Can Craft Coffee Scale and Disrupt the Norm without Distribution?
The growth of local, craft coffee roasting brands over the past decade has significantly impacted the coffee market in the US[R(1] . According to recent data from the National Coffee Association, 56% of the total cups of coffee consumed in the US yesterday were specialty coffee. [R(2]
While craft coffee brands continue to spring up around the country, what is the string that can tie them all together, that helps to tell and deliver the story for consumers from market to market, and ultimately – that allows consumers and companies to choose craft in the broader, national landscape consistently?
Good Specialty Coffee distributors are that string. Frequently, more prominent national coffee brands have adopted a three-tier system of distribution -manufacturer, distributor, and retailer. This tier system has been standard in beer and, more recently, the craft foods industry. In the book Craft Beer Revolution, Steve Hindy writes, “‘It did not take me long to understand the value of a beer distributor,’ Within a decade after starting his business Boston Beer was the only microbrewer with nationwide distribution making Samuel Adams the face of the industry.”
On the other hand, craft coffee companies tend to be hyper-local to cities and specific regions of the country. In those places, they often balance the manufacturer, equipment service, and distributor roles in executing coffee programs with clients. This tier system of distribution, while motivated by a heart for driving more direct and transparent relationships, comes at an opportunity cost, giving bigger, national brands an advantage of moving and innovating more quickly in the space.
The first opportunity cost is a division of focus from the specific activities that give craft brands strength in the market; their sourcing practices and supply chain relationships, roasting techniques, and overall focus on improving the quality of the products and how those products are brewed and consumed. A focus on the strength of the brand and on what differentiates craft brands from others will help educate consumers and create a further understanding of their value, thereby helping change consumer habits.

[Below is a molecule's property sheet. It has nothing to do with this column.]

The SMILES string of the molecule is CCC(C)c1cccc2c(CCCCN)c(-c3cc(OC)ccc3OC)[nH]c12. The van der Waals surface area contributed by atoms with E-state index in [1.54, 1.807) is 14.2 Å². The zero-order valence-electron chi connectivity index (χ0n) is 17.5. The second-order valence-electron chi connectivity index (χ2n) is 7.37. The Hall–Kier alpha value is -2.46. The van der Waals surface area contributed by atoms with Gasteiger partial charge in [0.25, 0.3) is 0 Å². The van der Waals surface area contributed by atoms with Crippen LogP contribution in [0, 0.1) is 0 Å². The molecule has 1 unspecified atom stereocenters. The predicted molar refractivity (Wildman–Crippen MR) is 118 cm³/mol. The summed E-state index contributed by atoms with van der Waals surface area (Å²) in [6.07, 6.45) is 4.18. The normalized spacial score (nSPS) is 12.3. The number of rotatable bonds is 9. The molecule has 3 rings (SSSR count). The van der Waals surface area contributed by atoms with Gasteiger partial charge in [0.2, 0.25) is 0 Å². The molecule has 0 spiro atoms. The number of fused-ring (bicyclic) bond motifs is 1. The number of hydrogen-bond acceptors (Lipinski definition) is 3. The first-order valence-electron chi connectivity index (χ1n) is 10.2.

Additionally, distribution has its costs; personnel, trucks, and the equipment for clients to operate the coffee program, compete with finances that could further fund sourcing more coffee and projects to improve the supply chain, and scaling the operational side of roasting and packaging coffee. Leaning into distribution partners allows them to take on the responsibility of those costs to deliver the program to clients, not to mention the advantage of a sales team and client network that already exists for most distributors.
Lastly, a tier distribution system in the wholesale coffee supply chain discourages brands from embracing choice as a growing consumer trend. For too long, coffee and tea brands have supported a competing narrative at the wholesale level, encouraging a single brand experience in most foodservice and hospitality sites; rather than encouraging collaboration and shared spaces amongst their brands. Until craft brands make up most of the market, there are still far more important things to contend for within consumer perception and decision than competing for exclusive featuring on the brew bar.
The industry is doing so much good for farmers, our communities, and the many causes it supports. It is, therefore, critical to consider the best ways to grow the space and the impact and, like other craft industries, embrace distribution, as a means of scaling in a meaningful way.
By going at it alone, companies take on many extra burdens of growing and maintaining a wholesale client base and sacrifice energy and resources to focus on growing and marketing their brand. By leveraging companies whose core competency is distribution, equipment service, and education, we create an environment and system set to develop the whole. As the expression goes, a rising tide will lift all boats.
As a craft coffee distributor, we at Tradecraft recognize the unique support required and the opportunity for success in being partners with the brands we distribute. We understand their brand differentiations and product stories and provide supporting marketing to communicate those things to the consumer. We are equipped with a sales team, equipment service groups, and a robust network for last-mile delivery services to deliver success to clients across the nation.
By Michael Klong and Michael Kaiser
The US coffee market is estimated at a $48B value in total with specialty coffee being 55% of that. (older statistic without a continuity of data that is current) [R(1]
56% of the cups of coffee consumed in the US yesterday were specialty coffee. (NCDT, 2021)
This was true of Q3 Fiscal 2021 – mostly lead by suburban and drive through sales, but it was also the first return in sales they were seeing in urban markets since 2020. [R(2] [R(2]
Global full year SSS increase was 17% in 2021 & US full year SSS increase was 22%.